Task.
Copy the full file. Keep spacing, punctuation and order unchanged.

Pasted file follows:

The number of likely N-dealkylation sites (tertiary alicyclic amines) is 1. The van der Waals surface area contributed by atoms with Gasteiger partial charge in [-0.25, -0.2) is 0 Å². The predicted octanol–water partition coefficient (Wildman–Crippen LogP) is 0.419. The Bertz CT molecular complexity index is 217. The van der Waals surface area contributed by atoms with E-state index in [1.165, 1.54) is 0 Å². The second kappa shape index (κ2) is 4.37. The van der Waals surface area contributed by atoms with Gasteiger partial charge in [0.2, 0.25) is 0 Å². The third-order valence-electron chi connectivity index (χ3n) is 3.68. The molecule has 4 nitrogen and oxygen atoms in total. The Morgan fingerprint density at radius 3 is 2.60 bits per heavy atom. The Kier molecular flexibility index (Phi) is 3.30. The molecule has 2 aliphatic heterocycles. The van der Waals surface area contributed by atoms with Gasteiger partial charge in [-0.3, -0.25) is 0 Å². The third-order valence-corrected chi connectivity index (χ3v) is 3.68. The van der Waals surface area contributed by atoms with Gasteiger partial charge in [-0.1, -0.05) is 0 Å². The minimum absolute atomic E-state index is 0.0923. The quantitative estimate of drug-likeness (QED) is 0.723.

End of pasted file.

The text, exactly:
The number of likely N-dealkylation sites (tertiary alicyclic amines) is 1. The van der Waals surface area contributed by atoms with Gasteiger partial charge in [-0.25, -0.2) is 0 Å². The predicted octanol–water partition coefficient (Wildman–Crippen LogP) is 0.419. The Bertz CT molecular complexity index is 217. The van der Waals surface area contributed by atoms with E-state index in [1.165, 1.54) is 0 Å². The second kappa shape index (κ2) is 4.37. The van der Waals surface area contributed by atoms with Gasteiger partial charge in [0.2, 0.25) is 0 Å². The third-order valence-electron chi connectivity index (χ3n) is 3.68. The molecule has 4 nitrogen and oxygen atoms in total. The Morgan fingerprint density at radius 3 is 2.60 bits per heavy atom. The Kier molecular flexibility index (Phi) is 3.30. The molecule has 2 aliphatic heterocycles. The van der Waals surface area contributed by atoms with Gasteiger partial charge in [-0.3, -0.25) is 0 Å². The third-order valence-corrected chi connectivity index (χ3v) is 3.68. The van der Waals surface area contributed by atoms with Gasteiger partial charge in [-0.1, -0.05) is 0 Å². The minimum absolute atomic E-state index is 0.0923. The quantitative estimate of drug-likeness (QED) is 0.723.